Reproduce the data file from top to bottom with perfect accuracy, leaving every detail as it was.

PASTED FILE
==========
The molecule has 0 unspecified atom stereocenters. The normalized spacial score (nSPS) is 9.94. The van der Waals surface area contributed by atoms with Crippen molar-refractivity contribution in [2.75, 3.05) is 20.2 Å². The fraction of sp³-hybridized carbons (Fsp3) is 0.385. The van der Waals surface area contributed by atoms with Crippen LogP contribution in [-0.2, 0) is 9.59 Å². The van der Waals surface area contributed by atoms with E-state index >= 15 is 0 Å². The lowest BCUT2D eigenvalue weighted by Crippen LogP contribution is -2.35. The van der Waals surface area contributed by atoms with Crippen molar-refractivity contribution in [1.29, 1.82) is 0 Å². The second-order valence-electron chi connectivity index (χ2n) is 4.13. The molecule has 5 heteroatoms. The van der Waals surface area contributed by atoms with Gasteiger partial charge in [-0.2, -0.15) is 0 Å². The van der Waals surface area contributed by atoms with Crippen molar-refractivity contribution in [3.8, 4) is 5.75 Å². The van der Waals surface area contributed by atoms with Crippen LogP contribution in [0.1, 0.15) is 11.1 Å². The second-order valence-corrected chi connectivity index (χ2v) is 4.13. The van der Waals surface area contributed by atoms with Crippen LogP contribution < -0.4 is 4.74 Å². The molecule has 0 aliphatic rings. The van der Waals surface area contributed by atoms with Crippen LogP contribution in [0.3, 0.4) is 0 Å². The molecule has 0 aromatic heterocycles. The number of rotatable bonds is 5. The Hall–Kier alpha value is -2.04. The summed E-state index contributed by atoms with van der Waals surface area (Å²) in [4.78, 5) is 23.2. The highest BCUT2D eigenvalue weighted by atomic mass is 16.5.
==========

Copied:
The molecule has 0 unspecified atom stereocenters. The normalized spacial score (nSPS) is 9.94. The van der Waals surface area contributed by atoms with Crippen molar-refractivity contribution in [2.75, 3.05) is 20.2 Å². The fraction of sp³-hybridized carbons (Fsp3) is 0.385. The van der Waals surface area contributed by atoms with Crippen LogP contribution in [-0.2, 0) is 9.59 Å². The van der Waals surface area contributed by atoms with E-state index >= 15 is 0 Å². The lowest BCUT2D eigenvalue weighted by Crippen LogP contribution is -2.35. The van der Waals surface area contributed by atoms with Crippen molar-refractivity contribution in [1.29, 1.82) is 0 Å². The second-order valence-electron chi connectivity index (χ2n) is 4.13. The molecule has 5 heteroatoms. The van der Waals surface area contributed by atoms with Gasteiger partial charge in [-0.2, -0.15) is 0 Å². The van der Waals surface area contributed by atoms with Crippen molar-refractivity contribution in [3.8, 4) is 5.75 Å². The van der Waals surface area contributed by atoms with Crippen LogP contribution in [0.1, 0.15) is 11.1 Å². The second-order valence-corrected chi connectivity index (χ2v) is 4.13. The van der Waals surface area contributed by atoms with Crippen LogP contribution < -0.4 is 4.74 Å². The molecule has 0 aliphatic rings. The van der Waals surface area contributed by atoms with Crippen LogP contribution in [0.3, 0.4) is 0 Å². The molecule has 0 aromatic heterocycles. The number of rotatable bonds is 5. The Hall–Kier alpha value is -2.04. The summed E-state index contributed by atoms with van der Waals surface area (Å²) in [4.78, 5) is 23.2. The highest BCUT2D eigenvalue weighted by atomic mass is 16.5.